Let’s do what the Mariners aren’t quite ready to do yet (at least publicly): Look ahead to possible tiebreaker scenarios to qualify for the American League’s Wild Card game.
This much is clear:
The Mariners are well-positioned in any potential tiebreaker scenario because they hold head-to-head advantages over the other primary Wild Card contenders.
The basics for a two-team tie:
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• If the Mariners tie one other club for the two wild-card berths, they would play host to the Wild Card game on Sept. 30 at Safeco Field.
• If the Mariners tie one other club for the second Wild Card berth, they would play host to a play-in game on Sept. 29 at Safeco Field. If they won, the would play Sept. 30 on the road in the Wild Card game.
It gets trickier if there is a three-way tie for the two spots or a three-way tie for the second spot because the first tiebreaker is combined head-to-head records of all clubs involved.
Still, the Mariners hold advantages in all likely scenarios.
If three teams are tied for the second spot, the Mariners would get to choose between two options:
• Opt for a bye and force the other two clubs to play Sept. 29. The Mariners would then play a road game Sept. 30 at the winner of that previous game for the right to play in the Wild Card game.
• Choose to play host to a Sept. 29 game against one of the other clubs and, if they win, play host on Sept. 30 to the club that got a bye. That Sept. 30 winner would advance to the Wild Card game.
So the trade-off is this: If the Mariners opt for a bye, they have to win a game on the road to qualify for the Wild Card game. The alternative is choosing to try to win two games at home.
If three teams tie for the two spots, the Mariners would again get to choose between two options:
• Opt to play host to a Sept. 29 game against one of the other clubs. That winner would qualify for the Wild Card game. That loser would play on the road Sept. 30 at the club getting a bye to determine the other other qualifier.
• Opt for a bye Sept. 29 and then play host Sept. 30 to the loser of the Sept. 29 game for the right to qualify.
That seems a simpler choice. By opting to play Sept. 29, the Mariners would have two chances to qualify for the Wild Card game — first, at home; then, if they lose, on the road.
The alternative is a one-game shot, at home, to qualify.
FOR THE RECORD
Fernando Rodney took sole possession of the Mariners’ record for saves in a season when he got No. 46 by closing out Thursday’s victory over the Angels in Anaheim.
Kazuhiro Sasaki had 45 saves in 2001.
Rodney needs three saves in the Mariners’ final 10 games to break his personal record of 48 in 2012 at Tampa Bay. He also has a chance to lead the majors in saves for the first time in his career.
St. Louis’ Trevor Rosenthal and Atlanta’s Craig Kimbrel are tied for lead in the National League with 44 saves, while Kansas City’s Greg Holland ranks second in the American League with 42.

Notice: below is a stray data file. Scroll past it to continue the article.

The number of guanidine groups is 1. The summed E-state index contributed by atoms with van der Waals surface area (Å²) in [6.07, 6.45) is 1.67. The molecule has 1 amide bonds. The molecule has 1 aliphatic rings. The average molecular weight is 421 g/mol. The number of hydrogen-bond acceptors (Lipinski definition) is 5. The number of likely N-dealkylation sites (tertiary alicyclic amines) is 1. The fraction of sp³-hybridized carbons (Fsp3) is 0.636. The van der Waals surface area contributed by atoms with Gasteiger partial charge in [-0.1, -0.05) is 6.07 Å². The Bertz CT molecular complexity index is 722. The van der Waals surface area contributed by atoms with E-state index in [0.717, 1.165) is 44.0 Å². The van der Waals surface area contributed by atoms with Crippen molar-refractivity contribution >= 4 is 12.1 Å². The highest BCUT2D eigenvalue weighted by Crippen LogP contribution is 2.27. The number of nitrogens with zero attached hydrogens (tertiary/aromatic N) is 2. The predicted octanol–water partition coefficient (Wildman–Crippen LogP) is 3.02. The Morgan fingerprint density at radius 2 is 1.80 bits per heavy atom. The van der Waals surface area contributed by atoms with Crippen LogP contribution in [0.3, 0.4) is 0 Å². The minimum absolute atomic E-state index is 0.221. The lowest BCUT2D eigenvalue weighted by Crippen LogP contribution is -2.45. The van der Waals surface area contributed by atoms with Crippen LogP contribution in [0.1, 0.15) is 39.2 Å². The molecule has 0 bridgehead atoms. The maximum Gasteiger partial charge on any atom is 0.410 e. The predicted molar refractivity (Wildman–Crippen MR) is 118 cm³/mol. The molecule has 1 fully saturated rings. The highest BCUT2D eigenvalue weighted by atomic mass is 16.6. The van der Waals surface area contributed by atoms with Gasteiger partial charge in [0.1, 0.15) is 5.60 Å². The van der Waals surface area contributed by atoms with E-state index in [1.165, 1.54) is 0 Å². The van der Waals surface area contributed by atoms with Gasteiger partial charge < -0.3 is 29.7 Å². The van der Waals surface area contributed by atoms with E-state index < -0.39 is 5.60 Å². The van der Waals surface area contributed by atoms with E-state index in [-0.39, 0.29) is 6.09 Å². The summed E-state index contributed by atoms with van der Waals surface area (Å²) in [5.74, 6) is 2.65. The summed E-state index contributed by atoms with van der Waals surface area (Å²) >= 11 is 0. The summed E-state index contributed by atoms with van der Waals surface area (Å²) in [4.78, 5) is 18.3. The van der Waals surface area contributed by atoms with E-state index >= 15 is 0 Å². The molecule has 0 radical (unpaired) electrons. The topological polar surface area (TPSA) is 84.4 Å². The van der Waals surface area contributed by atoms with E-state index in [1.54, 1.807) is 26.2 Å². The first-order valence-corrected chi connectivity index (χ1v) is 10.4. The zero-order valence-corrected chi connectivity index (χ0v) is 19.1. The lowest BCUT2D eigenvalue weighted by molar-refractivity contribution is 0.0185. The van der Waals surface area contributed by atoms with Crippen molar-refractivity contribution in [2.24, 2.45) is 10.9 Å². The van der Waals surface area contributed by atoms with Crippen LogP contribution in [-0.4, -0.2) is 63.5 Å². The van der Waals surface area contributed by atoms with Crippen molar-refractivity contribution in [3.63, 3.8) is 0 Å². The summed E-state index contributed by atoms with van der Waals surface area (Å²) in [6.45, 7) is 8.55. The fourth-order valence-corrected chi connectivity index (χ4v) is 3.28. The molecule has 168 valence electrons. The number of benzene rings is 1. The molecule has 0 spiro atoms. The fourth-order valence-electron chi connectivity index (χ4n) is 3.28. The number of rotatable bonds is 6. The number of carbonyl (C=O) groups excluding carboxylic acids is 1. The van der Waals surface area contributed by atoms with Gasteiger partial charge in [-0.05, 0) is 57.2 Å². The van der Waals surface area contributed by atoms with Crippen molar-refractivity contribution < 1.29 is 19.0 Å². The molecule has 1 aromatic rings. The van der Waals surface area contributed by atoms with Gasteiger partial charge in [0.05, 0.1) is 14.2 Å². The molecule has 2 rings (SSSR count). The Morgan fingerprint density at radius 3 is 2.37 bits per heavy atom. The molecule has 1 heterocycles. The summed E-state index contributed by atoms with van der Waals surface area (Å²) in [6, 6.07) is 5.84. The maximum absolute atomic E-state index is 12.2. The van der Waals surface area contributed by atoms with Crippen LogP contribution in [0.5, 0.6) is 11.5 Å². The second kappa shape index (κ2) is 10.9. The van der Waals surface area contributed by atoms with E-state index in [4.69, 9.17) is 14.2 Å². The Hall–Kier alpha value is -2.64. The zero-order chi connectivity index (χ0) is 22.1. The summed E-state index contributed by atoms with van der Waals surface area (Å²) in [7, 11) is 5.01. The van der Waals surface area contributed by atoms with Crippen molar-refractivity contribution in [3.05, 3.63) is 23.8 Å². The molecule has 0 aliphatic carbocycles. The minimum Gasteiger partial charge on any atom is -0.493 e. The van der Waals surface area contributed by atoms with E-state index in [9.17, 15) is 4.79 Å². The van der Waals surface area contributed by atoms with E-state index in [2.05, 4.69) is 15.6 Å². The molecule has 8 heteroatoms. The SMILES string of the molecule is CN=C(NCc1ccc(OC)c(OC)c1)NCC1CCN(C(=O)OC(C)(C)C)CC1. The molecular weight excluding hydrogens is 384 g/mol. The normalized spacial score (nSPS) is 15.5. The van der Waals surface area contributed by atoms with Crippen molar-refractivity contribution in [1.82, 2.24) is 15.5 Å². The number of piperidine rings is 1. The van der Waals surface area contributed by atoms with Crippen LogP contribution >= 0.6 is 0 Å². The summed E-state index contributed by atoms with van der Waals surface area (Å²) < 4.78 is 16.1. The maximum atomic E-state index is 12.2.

No Mariners reliever has ever led the AL in saves.
ON A ROLL
Logan Morrison’s three-run homer with two outs in the ninth inning Thursday snapped a 17-inning scoreless streak for the Mariners that dated to the ninth inning of Tuesday’s game against the Angels.
“I know it’s been a struggle for us offensively …,” he said. “I just know that we’re in a race, and we need every win we can get, need every hit we can get and every run we can get.
“That’s what happened. When I swung the bat, we got a hit. I got a homer, and we got three runs.”
Morrison had two of the Mariners’ six hits Thursday and is batting .311 (42-for-135) in 42 games since July 29. That boosted his overall average to .251 going into Friday’s series opener at Houston.
The jump in average is nice, but McClendon wants pop from his first baseman — the kind of pop that Morrison delivered Thursday against Angels reliever Kevin Jepsen.
“He starting to do what we’ve asked him to do,” McClendon said, “and that’s drive in runs. Everybody talks about hitting streaks, but I’m not concerned about hitting streaks.
“I’m concerned with RBIs and runs scored.”
Morrison has 16 RBIs and 21 runs in his 42-game surge. That has his season totals up to 33 and 34.
The Mariners, by winning Thursday at Anaheim, improved to 82-70 with 10 games remaining and clinched their first winning season since finishing 85-77 in 2009. … Rookie shortstop Chris Taylor has at least one hit in 25 of his 33 starts and is batting .305 (32-for-105) in those games. … Robinson Cano needs one more RBI to reach 900 for his career. … By winning Thursday, the Mariners have still not lost road games in back-to-back days since June 18-19 at San Diego.
It was 18 years ago Saturday — Sept. 20, 1996 — that the Mariners stretched their winning streak to a then-club-record 10 games with a 9-2 victory over Oakland at the Kingdome.
The Mariners hit five homers in the game, including back-to-back-to-back blasts by Alex Rodriguez, Ken Griffey Jr. and Edgar Martinez in the third inning against A’s starter Dave Teigheder.
The 10-game streak remained the club record until the 2001 club won 15 in a row from May 23 to June 8.
The Mariners and Astros continue their three-game series at 4:10 p.m. Pacific time Saturday at Minute Maid Park.
Right-hander Chris Young (12-8 with a 3.33 ERA) will oppose Houston lefty Dallas Keuchel (11-9, 3.00). Root Sports will televise the game.
The series concludes at 11:10 a.m. Pacific time Sunday. They Mariners then head to Toronto for four games before returning next weekend to Safeco Field for three games against the Los Angeles Angels.